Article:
Eight notes, containing fifty-two thoughts, on the occasion of my favorite anarchist DC Comics writer releasing the first issue of his latest multiple-universes epic.
1. Comics writer Morrison likes to toy with his characters’ conceptions of reality and is a vegetarian on animal-welfare principles (thus he might have liked the TV show Wilfred, judging by Sonny Bunch's review).
2. Part of the reason this entry is long is that I was avoiding blogging, tweeting, and Facing for a week, and this is what happens when I save it up. It’s not just me, though: cyber-addiction is now trans-species (which might trouble Morrison): Emily Zanotti Skyles, fascinatingly, notes that her cat Fat George gets huffy and stomps around mad if she takes away the iPad on which she sometimes lets him watch birds.
3. But to return to the main topic: the first issue of the nine-issue, Morrison-written miniseries The Multiversity from DC Comics came out yesterday, featuring numerous familiar-yet-surreal characters amidst a multiversal war, including talking rabbit Capt. Carrot and an evil giant eyeball reminiscent of the villains Brother Eye and Mickey Eye (used by Morrison in past stories) and, probably-coincidentally, reminiscent as well of the Marvel Comics villain the Orb (who recently stole the secrets of that company’s multiverse in its biggest current miniseries).
At the heart of the conflict set up in the first issue is the last living Monitor of the multiverse, Nix Uotan (which presumably translates roughly as Nothing-Father, as opposed to Odin the All-Father), who is torn between the assembled forces of good and evil. In the end, though, I suspect we the readers will become the real Monitors, in keeping with Morrison’s usual penchant for metafiction.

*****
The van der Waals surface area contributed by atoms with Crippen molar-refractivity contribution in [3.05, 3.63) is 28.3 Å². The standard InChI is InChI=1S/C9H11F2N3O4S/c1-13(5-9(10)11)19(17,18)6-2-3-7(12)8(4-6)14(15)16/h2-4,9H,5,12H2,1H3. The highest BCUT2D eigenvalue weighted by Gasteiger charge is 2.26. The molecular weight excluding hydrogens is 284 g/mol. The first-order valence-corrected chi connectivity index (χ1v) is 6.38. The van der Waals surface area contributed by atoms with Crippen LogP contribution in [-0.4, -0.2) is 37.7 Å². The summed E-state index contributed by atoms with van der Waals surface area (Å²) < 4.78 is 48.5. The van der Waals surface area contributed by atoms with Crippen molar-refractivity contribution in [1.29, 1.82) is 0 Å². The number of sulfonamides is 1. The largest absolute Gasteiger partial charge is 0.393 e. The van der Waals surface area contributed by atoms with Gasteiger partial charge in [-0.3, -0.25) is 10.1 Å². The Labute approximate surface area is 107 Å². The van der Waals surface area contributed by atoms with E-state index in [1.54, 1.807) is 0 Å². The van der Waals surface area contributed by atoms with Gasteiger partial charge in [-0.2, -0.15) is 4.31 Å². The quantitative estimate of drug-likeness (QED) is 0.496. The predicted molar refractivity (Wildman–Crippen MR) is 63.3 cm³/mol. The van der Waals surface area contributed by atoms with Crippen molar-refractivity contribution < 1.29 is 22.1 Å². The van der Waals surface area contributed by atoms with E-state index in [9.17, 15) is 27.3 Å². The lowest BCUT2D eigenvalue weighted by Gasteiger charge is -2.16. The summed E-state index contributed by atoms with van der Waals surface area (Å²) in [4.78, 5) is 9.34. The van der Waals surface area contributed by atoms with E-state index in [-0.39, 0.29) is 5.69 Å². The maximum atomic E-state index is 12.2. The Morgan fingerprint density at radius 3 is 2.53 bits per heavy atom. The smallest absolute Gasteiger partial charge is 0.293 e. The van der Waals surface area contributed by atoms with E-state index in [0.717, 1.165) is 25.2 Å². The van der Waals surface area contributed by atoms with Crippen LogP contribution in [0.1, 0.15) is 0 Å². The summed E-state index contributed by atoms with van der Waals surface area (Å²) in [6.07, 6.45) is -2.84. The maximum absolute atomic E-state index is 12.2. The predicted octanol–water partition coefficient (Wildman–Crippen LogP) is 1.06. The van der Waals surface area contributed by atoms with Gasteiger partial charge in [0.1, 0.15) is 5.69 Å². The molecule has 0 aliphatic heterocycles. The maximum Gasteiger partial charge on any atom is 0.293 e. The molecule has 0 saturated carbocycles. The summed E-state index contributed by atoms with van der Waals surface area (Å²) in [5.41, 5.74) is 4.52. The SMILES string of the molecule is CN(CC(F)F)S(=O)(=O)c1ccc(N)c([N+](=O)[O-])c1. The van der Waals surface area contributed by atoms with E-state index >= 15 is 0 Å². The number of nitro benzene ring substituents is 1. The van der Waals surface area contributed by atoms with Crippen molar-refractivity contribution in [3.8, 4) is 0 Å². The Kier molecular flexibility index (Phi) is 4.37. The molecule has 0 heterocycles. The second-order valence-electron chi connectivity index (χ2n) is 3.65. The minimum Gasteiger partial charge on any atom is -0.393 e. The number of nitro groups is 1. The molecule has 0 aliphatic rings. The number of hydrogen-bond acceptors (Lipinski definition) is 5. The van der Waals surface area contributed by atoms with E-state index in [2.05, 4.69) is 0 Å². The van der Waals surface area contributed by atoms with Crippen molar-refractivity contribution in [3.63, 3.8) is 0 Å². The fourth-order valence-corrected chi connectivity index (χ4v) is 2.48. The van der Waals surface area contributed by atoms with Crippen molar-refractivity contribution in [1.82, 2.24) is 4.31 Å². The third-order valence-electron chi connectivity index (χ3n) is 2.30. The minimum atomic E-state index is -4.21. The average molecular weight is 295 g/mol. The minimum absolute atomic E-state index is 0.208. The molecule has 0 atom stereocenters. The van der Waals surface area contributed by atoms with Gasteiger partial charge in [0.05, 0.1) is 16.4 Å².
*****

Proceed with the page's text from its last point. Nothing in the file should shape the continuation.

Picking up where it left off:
4. Morrison is a rather Michael-Moorcock-like anarchist: loving diverse worlds, characters, and aspects of personality because he finds in the resulting ironies pockets of freedom.
And given how rapidly media is accumulating layers of irony and self-referentiality these days, especially online, one has to wonder if there’s an irony-oriented equivalent of the tech-oriented Singularity on the horizon, a point past which no one will have the slightest idea whether anyone else is serious about anything.
5. Morrison is also fond of magic and so might like this video of a magician taunting a cop.
6. He would likely greatly appreciate the fact that a real-world Washington Post article about Ferguson (last I checked) inappropriately capitalizes “Watchmen.” Apparently, another anarchist comics writer, Alan Moore, has successfully blended his work in the popular mind with the Juvenal saying. Let none call comics juvenile.
7. Even Wired is writing about Multiversity, likening it to the multiple-worlds interpretation of quantum theory (h/t Jackie).
8. Here are six pages of the story you can read yourself (or at least try to comprehend, for those not steeped in weird comics already).
9. If nothing else, the miniseries will leave us with Morrison’s amusingly complex-and-nerdy new map of the Multiverse. There’s at least one Stan Lee-influenced Earth over on the dark side of the multiverse and the very Jack Kirby-influenced Earth 51 over on the light side, interestingly.
The most interesting innovation in Morrison’s very faithful map, though, may be placing all the pagan gods’ homes on neighboring mountain peaks in a place called Skyland and opposing it to an Underworld that also goes by the (Kryptonian) name the Phantom Zone, which like so many Morrison innovations makes a great deal of sense even from a very traditionalist perspective.
While we’re at it, I think they could make real historical sense of the term “Fourth World” for Kirby’s New Gods characters once and for all by declaring the local spirits of animist faiths the First World, the pagan pantheons the Second, the God of monotheism the Third, and treating Kirby’s Fourth World characters as the troubled, more tech-oriented neophyte gods born of the Industrial Era’s turn away from Christianity and similar faiths. But, hey, I don’t write these things (often).
10. Despite their slight creative similarities, I don’t know what Morrison thinks of departed manic-trickster demigod Robin Williams...
11. ...but I suspect he’d appreciate the metafictional fact that